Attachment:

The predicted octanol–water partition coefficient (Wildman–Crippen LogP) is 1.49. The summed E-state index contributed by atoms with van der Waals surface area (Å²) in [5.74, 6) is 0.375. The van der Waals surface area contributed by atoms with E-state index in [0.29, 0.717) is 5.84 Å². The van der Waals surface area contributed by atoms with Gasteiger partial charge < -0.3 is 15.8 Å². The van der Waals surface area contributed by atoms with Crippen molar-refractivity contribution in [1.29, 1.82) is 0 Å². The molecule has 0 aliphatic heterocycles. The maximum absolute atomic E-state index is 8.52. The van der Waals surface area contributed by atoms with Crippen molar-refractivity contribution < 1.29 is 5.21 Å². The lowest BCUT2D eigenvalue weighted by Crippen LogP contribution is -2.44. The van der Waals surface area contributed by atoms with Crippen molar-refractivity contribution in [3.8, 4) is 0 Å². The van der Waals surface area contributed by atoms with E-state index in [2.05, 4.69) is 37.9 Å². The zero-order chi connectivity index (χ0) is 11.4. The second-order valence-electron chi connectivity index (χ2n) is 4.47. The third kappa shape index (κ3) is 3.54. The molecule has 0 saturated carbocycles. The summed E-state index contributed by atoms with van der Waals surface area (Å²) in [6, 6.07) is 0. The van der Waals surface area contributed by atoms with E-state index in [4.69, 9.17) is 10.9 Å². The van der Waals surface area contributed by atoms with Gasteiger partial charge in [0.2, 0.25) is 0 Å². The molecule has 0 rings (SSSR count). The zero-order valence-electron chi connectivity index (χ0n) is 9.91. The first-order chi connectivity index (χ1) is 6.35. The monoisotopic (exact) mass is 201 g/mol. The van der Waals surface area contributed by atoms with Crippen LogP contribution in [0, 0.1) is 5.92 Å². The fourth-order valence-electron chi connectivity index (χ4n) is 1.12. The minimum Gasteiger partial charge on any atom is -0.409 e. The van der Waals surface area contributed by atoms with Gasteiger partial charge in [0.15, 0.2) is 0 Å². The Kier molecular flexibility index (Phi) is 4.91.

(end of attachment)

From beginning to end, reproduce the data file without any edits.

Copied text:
The predicted octanol–water partition coefficient (Wildman–Crippen LogP) is 1.49. The summed E-state index contributed by atoms with van der Waals surface area (Å²) in [5.74, 6) is 0.375. The van der Waals surface area contributed by atoms with E-state index in [0.29, 0.717) is 5.84 Å². The van der Waals surface area contributed by atoms with Gasteiger partial charge < -0.3 is 15.8 Å². The van der Waals surface area contributed by atoms with Crippen molar-refractivity contribution in [1.29, 1.82) is 0 Å². The molecule has 0 aliphatic heterocycles. The maximum absolute atomic E-state index is 8.52. The van der Waals surface area contributed by atoms with Crippen molar-refractivity contribution < 1.29 is 5.21 Å². The lowest BCUT2D eigenvalue weighted by Crippen LogP contribution is -2.44. The van der Waals surface area contributed by atoms with Crippen molar-refractivity contribution in [3.8, 4) is 0 Å². The van der Waals surface area contributed by atoms with E-state index in [2.05, 4.69) is 37.9 Å². The zero-order chi connectivity index (χ0) is 11.4. The second-order valence-electron chi connectivity index (χ2n) is 4.47. The third kappa shape index (κ3) is 3.54. The molecule has 0 saturated carbocycles. The summed E-state index contributed by atoms with van der Waals surface area (Å²) in [6, 6.07) is 0. The van der Waals surface area contributed by atoms with E-state index in [4.69, 9.17) is 10.9 Å². The van der Waals surface area contributed by atoms with Gasteiger partial charge in [0.2, 0.25) is 0 Å². The molecule has 0 rings (SSSR count). The zero-order valence-electron chi connectivity index (χ0n) is 9.91. The first-order chi connectivity index (χ1) is 6.35. The monoisotopic (exact) mass is 201 g/mol. The van der Waals surface area contributed by atoms with Crippen LogP contribution in [0, 0.1) is 5.92 Å². The fourth-order valence-electron chi connectivity index (χ4n) is 1.12. The minimum Gasteiger partial charge on any atom is -0.409 e. The van der Waals surface area contributed by atoms with Gasteiger partial charge in [0.15, 0.2) is 0 Å². The Kier molecular flexibility index (Phi) is 4.91.